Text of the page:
Global Politics

Israel promises to strike back ‘fiercely’ if Syria attacks

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Israeli Prime Minister Benjamin Netanyahu says chemical weapons use in Syria cannot be tolerated. (Photo by Dan Balilty/Pool via Reuters.)

For the past two years, Israeli Prime Minister Benjamin Netanyahu reportedly instructed his ministers not to speak publicly about the civil war taking place on Israel’s northern border.

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Israel and Syria are enemies, and Israel has been careful not to take sides, not to get dragged into the fighting. That era of silence is now over.

“The reported use of chemical weapons is terribly disturbing,” said Netanyahu in a video statement posted on his official YouTube channel.

But he warned about an even bigger enemy standing on the sidelines, waiting to see how the world reacts. That enemy, according to Netanyahu, is Iran.

“Syria has become Iran’s testing ground,” he said. “And Iran is closely watching whether and how the world responds to atrocities by Iran’s client state, Syria, and Iran’s proxy, Hezbollah, against innocent civilians in Syria.”

Prominent Israeli cabinet ministers have gone one step further, advocating a U.S.-led response to the chemical attack. Justice Minister Tzipi Livni says a response could discourage future use of chemical weapons. And President Shimon Peres has called on the Arab League to set up a temporary government in Syria in place of Assad.

A former Israeli Air Force commander wrote in an editorial Tuesday that the U.S. shouldn’t try to take out Assad in the short run, leaving a vacuum for a radical Islamist takeover. But toppling Assad should be the long-term goal.

Israeli radio bulletins opened Tuesday morning with assurances from announcers that Israeli officials estimate Syria will not attack Israel in response to an American military strike, despite Syrian threats to the contrary.

At a time when Assad is fighting to remain in power, attacking Israel would be suicidal, officials have been arguing here. And yet, Israel is preparing for the worst. Some Israelis have been lining up to collect gas masks.

The school year began this week, and Israel’s education minister said he’s ready with a plan for long-distance learning in case a Syrian attack forces kids to stay at home.

So if there were even the slightest possibility of a retaliatory attack from Syria, why would Israel encourage the world to attack Syria in the first place? Jacques Neriah, formerly of Israeli military intelligence, says it’s about pre-emption.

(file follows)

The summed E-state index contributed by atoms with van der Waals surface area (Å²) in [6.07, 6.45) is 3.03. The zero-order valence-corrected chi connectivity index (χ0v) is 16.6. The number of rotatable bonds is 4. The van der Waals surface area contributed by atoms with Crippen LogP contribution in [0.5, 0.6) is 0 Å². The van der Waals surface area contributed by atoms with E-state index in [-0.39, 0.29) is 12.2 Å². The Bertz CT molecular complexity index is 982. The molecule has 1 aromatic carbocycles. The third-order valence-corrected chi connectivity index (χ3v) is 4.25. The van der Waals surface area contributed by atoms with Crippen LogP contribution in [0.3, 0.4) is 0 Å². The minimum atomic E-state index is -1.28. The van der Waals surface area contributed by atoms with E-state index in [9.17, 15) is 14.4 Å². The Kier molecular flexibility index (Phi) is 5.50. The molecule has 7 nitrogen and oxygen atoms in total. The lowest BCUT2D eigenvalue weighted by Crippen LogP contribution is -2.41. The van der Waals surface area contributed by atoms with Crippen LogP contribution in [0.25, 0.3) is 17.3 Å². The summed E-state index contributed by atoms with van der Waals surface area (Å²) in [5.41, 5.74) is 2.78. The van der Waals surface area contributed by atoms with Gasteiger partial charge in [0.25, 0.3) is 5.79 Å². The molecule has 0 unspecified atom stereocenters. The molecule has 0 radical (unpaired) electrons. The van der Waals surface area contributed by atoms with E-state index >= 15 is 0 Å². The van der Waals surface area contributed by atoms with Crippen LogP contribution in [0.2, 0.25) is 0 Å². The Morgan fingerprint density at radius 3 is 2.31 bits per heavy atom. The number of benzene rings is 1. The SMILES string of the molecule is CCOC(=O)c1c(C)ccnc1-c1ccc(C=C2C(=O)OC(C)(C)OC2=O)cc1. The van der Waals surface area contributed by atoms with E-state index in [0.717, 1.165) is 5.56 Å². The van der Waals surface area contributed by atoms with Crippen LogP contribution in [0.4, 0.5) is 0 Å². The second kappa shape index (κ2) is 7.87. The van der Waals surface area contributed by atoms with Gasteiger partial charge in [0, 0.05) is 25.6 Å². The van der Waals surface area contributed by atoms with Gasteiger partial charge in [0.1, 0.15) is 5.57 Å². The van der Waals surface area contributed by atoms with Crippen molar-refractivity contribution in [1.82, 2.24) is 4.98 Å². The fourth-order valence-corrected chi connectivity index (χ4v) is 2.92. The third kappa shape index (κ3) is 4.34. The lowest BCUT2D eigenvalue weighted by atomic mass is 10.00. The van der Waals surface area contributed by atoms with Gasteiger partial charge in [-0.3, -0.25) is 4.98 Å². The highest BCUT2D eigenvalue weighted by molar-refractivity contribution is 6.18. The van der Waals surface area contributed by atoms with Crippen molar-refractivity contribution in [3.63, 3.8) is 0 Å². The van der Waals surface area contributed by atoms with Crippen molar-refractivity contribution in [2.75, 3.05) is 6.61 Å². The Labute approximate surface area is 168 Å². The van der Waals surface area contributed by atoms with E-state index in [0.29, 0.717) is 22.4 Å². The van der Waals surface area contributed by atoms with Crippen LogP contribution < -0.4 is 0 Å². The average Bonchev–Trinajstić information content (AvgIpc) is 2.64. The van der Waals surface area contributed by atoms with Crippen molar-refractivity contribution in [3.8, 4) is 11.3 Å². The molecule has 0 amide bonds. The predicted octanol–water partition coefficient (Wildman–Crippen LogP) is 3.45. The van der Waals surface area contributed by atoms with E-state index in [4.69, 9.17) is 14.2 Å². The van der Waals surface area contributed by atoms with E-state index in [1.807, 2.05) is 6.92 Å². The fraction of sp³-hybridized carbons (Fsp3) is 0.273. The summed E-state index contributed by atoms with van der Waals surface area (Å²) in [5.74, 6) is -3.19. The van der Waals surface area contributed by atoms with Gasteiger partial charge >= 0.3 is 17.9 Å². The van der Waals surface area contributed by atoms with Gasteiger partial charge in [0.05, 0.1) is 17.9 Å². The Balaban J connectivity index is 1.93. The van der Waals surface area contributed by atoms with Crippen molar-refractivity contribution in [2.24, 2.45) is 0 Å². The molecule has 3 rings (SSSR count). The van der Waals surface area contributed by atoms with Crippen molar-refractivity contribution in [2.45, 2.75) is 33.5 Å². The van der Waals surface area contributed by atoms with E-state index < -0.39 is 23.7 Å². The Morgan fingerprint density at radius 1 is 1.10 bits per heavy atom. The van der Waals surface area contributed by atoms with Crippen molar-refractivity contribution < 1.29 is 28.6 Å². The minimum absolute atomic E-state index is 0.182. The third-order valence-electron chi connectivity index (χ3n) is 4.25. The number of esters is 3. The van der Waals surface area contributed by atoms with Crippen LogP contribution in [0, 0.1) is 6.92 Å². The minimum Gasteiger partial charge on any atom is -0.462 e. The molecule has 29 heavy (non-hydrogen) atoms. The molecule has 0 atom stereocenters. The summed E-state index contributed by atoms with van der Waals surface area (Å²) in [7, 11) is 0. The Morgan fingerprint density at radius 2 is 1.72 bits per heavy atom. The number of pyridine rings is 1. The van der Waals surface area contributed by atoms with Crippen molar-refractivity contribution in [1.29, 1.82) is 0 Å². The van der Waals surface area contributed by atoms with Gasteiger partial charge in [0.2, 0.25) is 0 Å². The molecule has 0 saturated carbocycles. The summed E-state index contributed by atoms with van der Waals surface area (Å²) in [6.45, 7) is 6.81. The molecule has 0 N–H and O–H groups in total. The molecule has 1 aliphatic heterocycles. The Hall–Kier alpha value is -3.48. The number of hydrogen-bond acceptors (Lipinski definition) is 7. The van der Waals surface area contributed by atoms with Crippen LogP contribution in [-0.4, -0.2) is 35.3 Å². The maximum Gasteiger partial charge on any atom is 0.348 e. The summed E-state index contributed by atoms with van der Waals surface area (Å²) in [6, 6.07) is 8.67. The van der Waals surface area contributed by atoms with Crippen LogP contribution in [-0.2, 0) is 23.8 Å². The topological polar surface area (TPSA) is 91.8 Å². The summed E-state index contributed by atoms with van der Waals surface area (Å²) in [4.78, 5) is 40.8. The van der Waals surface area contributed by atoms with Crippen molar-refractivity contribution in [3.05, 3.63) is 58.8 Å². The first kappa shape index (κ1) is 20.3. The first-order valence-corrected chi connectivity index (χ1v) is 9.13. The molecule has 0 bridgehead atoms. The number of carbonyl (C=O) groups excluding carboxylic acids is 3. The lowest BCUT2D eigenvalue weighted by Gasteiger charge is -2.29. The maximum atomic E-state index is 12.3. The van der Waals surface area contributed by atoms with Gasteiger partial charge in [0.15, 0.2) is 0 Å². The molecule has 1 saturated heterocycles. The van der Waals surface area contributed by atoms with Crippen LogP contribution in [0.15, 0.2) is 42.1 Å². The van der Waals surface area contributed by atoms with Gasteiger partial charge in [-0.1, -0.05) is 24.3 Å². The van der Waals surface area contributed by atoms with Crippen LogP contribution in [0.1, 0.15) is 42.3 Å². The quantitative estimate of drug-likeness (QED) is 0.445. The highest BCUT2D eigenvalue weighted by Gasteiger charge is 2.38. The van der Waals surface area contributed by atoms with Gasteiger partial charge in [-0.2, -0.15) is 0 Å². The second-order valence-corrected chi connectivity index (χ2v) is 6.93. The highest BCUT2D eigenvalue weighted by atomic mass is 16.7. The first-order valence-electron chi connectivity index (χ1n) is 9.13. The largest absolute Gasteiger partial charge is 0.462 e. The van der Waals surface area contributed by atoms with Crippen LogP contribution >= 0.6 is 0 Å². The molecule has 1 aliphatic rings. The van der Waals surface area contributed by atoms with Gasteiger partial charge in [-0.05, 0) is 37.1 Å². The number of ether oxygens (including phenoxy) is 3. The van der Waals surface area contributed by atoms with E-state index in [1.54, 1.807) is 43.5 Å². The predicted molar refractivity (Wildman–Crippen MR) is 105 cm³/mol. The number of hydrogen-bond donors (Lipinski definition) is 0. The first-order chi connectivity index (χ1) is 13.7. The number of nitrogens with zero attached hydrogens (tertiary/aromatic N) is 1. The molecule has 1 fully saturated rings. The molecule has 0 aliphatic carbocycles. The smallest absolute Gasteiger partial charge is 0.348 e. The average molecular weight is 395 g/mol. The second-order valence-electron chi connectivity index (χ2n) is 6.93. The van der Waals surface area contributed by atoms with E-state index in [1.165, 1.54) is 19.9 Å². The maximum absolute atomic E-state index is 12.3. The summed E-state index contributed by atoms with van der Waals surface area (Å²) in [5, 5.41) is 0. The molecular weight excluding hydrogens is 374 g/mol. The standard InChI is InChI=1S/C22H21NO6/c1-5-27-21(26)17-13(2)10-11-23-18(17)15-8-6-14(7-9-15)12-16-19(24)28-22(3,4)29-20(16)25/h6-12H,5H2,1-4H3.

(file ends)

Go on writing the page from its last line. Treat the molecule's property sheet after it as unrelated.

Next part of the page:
“Right now, after Assad used chemical weapons, Israelis understand that it’s different,” Neriah said. “If he is ready to use chemical weapons on his own people, it could only deduct from that that in case of a war with Israel, he would use easily on Israeli concentrations, troops and civilians.”

There’s another reason why Israel might be rooting for intervention. Remember Netanyahu’s comments, framing this as an Iran issue? Israel sees this as a dress rehearsal for an even bigger showdown. Neriah said if the world responds to Syria’s use of nonconventional weapons, there’s a good chance they’ll act to thwart Iranian nonconventional weapons — which Israel sees as an existential threat.

Israeli security officials met in Washington this week with National Security Adviser Susan Rice. The White House said it was a routine meeting. Another meeting of military minds — an emergency one — was held in Jordan. Neriah says one military chief was conspicuously absent.

“(Monday), you had a meeting of all the chiefs of staff concerned. The French, the British, the Germans, the Americans, the Jordanians and the Saudis. And the only one that was not invited was the Israelis.

The Americans don’t want the Israelis to be involved in this issue. Because if Israel is involved, then things could get out of control.”

The two countries have rattled sabers for decades. But there’s been no actual fighting between Syria and Israel since 1973. The U.S. and Israel would like it to stay that way.

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